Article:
In the late nineties, the San Francisco Bay Area was caught up in the mania of the high-tech, information-based “New Economy.” Venture capitalists threw money at e-commerce start-ups based on dicey premises, while loss-making companies raked in millions at their initial public offerings. In low income areas like the Mission District, dot-coms moved in, forcing out poor people whose only recourse was to organize themselves in anti-displacement coalitions and hope for the market to crash. In the fray, even a new type of gold digger emerged: women in search of nerdly adolescent millionaires with fat stock options. It was a stupefying time
We were enormously pleased to publish in the November 2002 issue of MR Richard Lewontin and Richard Levins’s “Stephen Jay Gould: What Does it Mean to Be a Radical?” commemorating the life of their great Harvard colleague who had died earlier that year. Gould, as Lewontin and Levins explained, was, in addition to being one of the foremost evolutionary biologists and paleontologists of his time, “by far, the most widely known and influential expositor of science who has ever written for a lay public.” Their article has recently been reprinted as the concluding essay in Oliver Sacks, ed., The Best American Science Writing, 2003. This important series, with Jesse Cohen as the series editor, is published each year by HarperCollins, each time under the editorship of a different guest editor—in this instance Sacks, author of The Man Who Mistook his Wife for a Hat and many other works. In preparing this year’s volume Sacks chose to dedicate the book to Stephen Jay Gould, who he sees as the exemplary figure in modern science writing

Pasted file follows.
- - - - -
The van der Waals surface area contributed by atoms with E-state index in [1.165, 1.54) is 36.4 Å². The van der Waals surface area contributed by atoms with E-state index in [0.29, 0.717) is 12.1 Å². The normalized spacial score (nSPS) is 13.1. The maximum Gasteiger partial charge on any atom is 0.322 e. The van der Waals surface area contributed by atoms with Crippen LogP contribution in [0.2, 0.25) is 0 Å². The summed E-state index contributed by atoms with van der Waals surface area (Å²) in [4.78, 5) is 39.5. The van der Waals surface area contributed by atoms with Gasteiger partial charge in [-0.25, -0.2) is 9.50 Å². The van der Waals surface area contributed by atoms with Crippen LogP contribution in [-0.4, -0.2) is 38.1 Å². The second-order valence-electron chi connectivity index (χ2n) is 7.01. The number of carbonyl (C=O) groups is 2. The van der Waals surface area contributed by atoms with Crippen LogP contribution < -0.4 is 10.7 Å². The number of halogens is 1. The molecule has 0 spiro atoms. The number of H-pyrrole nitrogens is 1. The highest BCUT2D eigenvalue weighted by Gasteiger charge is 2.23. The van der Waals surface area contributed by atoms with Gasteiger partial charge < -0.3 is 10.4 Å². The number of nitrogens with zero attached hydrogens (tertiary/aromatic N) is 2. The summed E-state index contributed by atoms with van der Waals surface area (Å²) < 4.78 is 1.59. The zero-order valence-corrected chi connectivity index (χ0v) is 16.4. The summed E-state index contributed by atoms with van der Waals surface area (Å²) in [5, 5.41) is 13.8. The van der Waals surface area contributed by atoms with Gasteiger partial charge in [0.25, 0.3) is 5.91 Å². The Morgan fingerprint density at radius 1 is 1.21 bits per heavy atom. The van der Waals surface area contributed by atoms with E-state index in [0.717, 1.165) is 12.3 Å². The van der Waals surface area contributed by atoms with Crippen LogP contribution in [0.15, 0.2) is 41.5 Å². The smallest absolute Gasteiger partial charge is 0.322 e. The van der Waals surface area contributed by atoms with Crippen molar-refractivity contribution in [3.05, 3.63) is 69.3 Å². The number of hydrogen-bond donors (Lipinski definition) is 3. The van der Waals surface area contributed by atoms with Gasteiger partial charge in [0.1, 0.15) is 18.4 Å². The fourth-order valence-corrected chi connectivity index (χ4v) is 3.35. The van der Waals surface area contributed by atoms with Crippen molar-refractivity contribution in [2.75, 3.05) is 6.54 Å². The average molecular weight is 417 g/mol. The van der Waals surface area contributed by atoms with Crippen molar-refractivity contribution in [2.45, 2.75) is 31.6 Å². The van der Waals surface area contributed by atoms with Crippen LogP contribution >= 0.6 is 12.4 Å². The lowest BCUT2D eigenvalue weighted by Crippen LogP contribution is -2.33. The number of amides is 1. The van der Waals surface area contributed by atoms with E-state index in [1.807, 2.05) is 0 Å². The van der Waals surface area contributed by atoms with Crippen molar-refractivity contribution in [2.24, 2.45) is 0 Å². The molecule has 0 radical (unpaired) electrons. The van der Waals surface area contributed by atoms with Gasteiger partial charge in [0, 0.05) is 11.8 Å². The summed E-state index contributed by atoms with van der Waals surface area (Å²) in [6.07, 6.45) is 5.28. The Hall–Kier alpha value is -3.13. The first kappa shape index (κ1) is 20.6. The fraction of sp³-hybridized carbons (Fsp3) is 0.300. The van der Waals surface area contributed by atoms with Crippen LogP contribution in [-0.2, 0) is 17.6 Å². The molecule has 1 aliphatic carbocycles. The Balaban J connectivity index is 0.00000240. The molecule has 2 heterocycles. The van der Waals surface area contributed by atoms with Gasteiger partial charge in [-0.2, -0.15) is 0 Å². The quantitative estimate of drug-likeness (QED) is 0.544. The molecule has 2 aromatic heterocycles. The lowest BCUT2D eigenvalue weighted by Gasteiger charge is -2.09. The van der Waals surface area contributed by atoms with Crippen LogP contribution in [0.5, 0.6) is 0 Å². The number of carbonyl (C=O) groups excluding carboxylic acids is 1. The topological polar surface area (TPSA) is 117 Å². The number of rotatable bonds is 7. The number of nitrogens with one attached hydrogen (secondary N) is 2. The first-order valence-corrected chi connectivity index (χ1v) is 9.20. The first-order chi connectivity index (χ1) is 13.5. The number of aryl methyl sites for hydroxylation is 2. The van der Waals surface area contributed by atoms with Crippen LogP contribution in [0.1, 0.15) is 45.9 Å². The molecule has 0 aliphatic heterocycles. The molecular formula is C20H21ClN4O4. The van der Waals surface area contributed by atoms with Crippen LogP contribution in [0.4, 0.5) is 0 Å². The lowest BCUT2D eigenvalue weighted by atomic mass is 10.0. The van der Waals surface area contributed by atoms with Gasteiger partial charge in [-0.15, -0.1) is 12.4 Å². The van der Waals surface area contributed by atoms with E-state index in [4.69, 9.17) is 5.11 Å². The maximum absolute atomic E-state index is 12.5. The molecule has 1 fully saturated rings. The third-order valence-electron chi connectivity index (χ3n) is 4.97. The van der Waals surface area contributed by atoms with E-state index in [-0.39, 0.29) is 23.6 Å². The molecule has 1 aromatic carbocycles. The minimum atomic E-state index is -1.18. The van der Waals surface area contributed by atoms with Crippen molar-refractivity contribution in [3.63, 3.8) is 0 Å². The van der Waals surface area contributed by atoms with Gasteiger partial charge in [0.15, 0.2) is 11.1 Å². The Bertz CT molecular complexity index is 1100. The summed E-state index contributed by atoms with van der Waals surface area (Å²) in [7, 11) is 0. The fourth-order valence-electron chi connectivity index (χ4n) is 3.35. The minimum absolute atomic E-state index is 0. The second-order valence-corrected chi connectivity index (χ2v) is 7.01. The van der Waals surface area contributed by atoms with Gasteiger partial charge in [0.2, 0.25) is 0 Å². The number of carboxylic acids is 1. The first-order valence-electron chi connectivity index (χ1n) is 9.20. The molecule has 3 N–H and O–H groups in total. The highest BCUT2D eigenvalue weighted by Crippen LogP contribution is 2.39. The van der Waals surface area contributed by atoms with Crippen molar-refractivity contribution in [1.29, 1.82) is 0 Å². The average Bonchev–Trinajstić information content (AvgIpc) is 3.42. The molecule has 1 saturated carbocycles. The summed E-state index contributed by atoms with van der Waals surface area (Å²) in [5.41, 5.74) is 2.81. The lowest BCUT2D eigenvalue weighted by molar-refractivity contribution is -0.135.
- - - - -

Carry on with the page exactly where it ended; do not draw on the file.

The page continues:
A recurring issue for the left historically has been how to address the capitalist media. In recent years the problem has grown ever more severe, and no small amount of attention has been given to examining the problems of the commercial media and how closely they reinforce and accentuate problems within the broader social order. The logic of this criticism has become clear: progressives need to work on challenging the corporate domination of media as part of the broader struggle for social justice. If changing media is left until “after the revolution,” there will be no revolution, not to mention fewer chances for social reform. But politicizing control over media has proven to be extraordinarily difficult for activists. That is why the massive and largely unanticipated 2003 campaign in the United States to stop further media concentration, which almost overnight reached a scale not seen in media reform struggles since the 1930s, is so important and instructive. This article chronicles that revolt
The end of the apartheid regime was a great human achievement. Yet the 1994 election of an African National Congress (ANC) majority-with Nelson Mandela as the new president-did not alter the enormous structural gap in wealth between the majority black and minority white populations. Indeed, it set in motion neoliberal policies that exacerbated class, race, and gender inequality. To promote a peaceful transition, the agreement negotiated between the racist white regime and the ANC allowed whites to keep the best land, the mines, manufacturing plants, and financial institutions. There were only two basic paths that the ANC could follow. One was to mobilize the people and all their enthusiasm, energy, and hard work, use a larger share of the economic surplus (through state-directed investments and higher taxes), and stop the flow of capital abroad, including the repayment of illegitimate apartheid-era debt. The other was to adopt a neoliberal capitalist path, with a small reform here or there, while posturing as if social democracy was on the horizon